[Top] [All Lists]

Re: Stalls during writeback for mmaped I/O on XFS in 3.0

To: Shawn Bohrer <sbohrer@xxxxxxxxxxxxxxx>
Subject: Re: Stalls during writeback for mmaped I/O on XFS in 3.0
From: "Darrick J. Wong" <djwong@xxxxxxxxxx>
Date: Thu, 15 Sep 2011 17:25:57 -0700
Cc: Christoph Hellwig <hch@xxxxxxxxxxxxx>, linux-fsdevel@xxxxxxxxxxxxxxx, linux-kernel@xxxxxxxxxxxxxxx, xfs@xxxxxxxxxxx
In-reply-to: <20110915154748.GC2235@xxxxxxxxxxxxxxxxxxxxxxxxx>
References: <20110915144755.GB2235@xxxxxxxxxxxxxxxxxxxxxxxxx> <20110915145556.GA19902@xxxxxxxxxxxxx> <20110915154748.GC2235@xxxxxxxxxxxxxxxxxxxxxxxxx>
Reply-to: djwong@xxxxxxxxxx
User-agent: Mutt/1.5.17+20080114 (2008-01-14)
On Thu, Sep 15, 2011 at 10:47:48AM -0500, Shawn Bohrer wrote:
> Thanks Christoph,
> On Thu, Sep 15, 2011 at 10:55:57AM -0400, Christoph Hellwig wrote:
> > On Thu, Sep 15, 2011 at 09:47:55AM -0500, Shawn Bohrer wrote:
> > > I've got a workload that is latency sensitive that writes data to a
> > > memory mapped file on XFS.  With the 3.0 kernel I'm seeing stalls of
> > > up to 100ms that occur during writeback that we did not see with older
> > > kernels.  I've traced the stalls and it looks like they are blocking
> > > on wait_on_page_writeback() introduced in
> > > d76ee18a8551e33ad7dbd55cac38bc7b094f3abb "fs: block_page_mkwrite
> > > should wait for writeback to finish"
> > > 
> > > Reading the commit description doesn't really explain to me why this
> > > change was needed.
> > 
> > It it there to avoid pages beeing modified while they are under
> > writeback, which defeats various checksumming like DIF/DIX, the iscsi
> > CRCs, or even just the RAID parity calculations.  All of these either
> > failed before, or had to work around it by copying all data was
> > written.
> I'm assuming you mean software RAID here?  We do have a hardware RAID


> controller.  Also for anything that was working around this issue
> before by copying the data, are those workarounds still in place?

I suspect iscsi and md-raid5 are still making shadow copies of data blocks
before writing them out.  However, there was no previous workaround for DIF/DIX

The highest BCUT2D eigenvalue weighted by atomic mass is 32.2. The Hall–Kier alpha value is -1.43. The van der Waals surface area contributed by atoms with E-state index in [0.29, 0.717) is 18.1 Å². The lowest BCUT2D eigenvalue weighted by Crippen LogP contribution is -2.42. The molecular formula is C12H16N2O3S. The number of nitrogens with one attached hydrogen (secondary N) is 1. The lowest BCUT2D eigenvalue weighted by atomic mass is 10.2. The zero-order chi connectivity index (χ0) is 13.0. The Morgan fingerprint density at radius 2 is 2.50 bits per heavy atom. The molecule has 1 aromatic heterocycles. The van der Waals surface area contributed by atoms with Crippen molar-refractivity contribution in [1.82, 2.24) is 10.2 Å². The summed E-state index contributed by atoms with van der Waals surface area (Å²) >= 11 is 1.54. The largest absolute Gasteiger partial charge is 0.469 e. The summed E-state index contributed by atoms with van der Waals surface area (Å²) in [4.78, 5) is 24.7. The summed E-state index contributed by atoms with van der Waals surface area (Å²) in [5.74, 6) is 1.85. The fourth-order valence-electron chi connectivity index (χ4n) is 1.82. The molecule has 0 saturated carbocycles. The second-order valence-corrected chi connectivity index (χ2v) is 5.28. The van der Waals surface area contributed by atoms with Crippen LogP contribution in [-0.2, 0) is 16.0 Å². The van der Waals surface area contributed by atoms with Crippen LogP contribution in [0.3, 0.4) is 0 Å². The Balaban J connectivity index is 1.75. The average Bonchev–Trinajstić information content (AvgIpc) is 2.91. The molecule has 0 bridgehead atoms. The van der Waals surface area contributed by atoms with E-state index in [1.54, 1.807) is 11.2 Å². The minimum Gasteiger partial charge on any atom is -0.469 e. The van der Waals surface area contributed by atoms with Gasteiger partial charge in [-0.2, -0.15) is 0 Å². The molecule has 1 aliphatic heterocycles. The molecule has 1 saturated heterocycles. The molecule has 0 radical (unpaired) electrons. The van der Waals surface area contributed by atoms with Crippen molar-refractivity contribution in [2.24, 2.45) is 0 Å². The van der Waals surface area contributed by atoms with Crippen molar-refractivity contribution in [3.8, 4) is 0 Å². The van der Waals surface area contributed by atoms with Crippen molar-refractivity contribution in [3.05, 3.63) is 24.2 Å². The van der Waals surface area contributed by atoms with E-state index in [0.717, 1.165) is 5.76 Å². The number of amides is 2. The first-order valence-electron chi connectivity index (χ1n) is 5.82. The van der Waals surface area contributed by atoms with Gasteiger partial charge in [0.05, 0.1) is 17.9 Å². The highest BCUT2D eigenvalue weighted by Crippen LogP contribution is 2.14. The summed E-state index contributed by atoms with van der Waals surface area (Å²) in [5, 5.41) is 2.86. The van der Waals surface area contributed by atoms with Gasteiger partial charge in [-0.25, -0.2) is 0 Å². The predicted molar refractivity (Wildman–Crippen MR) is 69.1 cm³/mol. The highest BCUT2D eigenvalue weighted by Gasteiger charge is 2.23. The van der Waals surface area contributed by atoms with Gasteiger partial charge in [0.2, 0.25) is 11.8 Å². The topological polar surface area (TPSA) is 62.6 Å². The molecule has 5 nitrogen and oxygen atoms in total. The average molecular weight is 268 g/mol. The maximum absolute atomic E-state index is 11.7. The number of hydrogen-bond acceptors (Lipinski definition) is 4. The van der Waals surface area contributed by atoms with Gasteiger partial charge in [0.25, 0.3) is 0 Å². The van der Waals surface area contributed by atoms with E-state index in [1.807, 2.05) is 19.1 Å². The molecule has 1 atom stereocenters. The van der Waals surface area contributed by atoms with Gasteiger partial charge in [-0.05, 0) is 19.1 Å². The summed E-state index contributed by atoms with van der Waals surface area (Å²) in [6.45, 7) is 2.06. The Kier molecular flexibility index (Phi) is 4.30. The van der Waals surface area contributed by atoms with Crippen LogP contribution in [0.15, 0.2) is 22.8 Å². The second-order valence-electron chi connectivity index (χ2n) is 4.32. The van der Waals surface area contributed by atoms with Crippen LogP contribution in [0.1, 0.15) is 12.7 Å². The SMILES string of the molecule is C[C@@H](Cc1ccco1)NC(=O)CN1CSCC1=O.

errors -- this ("*_page_mkwrite should wait...") patch series _is_ the fix for
DIF/DIX.  I recall that we rejected the shadow buffer approach for DIF/DIX
because allocating new pages is expensive if we do it for each disk write in
anticipation of future page writes...

> > If you don't use any of these you can remove the call and things
> > will work like they did before.
> I may do this for now.
> In the longer term is there any chance this could be made better?  I'm
> not an expert here so my suggestions may be naive.  Could a mechanism
> be made to check if the page needs to be checksummed and only block in

...however, one could replace that wait_on_page_writeback with some sort of
call that would duplicate the page, update each program's page table to point
to the new page, and then somehow reap the page that's under IO when the IO
completes.  That might also be complicated to implement, I don't know.  If
there aren't any free pages, then this scheme (and the one I mentioned in the
previous paragraph) will block a thread while the system tries to reclaim some

I think we also talked about a block device flag to signal that the device
requires stable page writes, which would let us turn off the waits on devices
that don't care.  That at least could defer this discussion until you encounter
one of these devices that wants stable page writes.

I'm curious, is this program writing to the mmap region while another program
is trying to fsync/fdatasync/sync dirty pages to disk?  Is that how you noticed
the jittery latency?  We'd figured that not many programs would notice the
latency unless there was something that was causing a lot of dirty page writes
concurrent to something else dirtying a lot of pages.  Clearly we failed in
your case.  Sorry. :/

That said, imagine if we revert to the pre-3.0 mechanism (or add that flag): if
we start transferring page A to the disk for writing and your program comes in
and changes A to A' before that transfer completes, then the disk will see a
data blob that is partly A and partly A', and the proportions of A/A' are
ill-defined.  I agree that ~100ms latency is not good, however. :(

What are your program's mmap write latency requirements?

> that case?  Or perhaps some mount option, madvise() flag or other hint
> from user-mode to disable this, or hint that I'm going to be touching
> that page again soon?


<Prev in Thread] Current Thread [Next in Thread>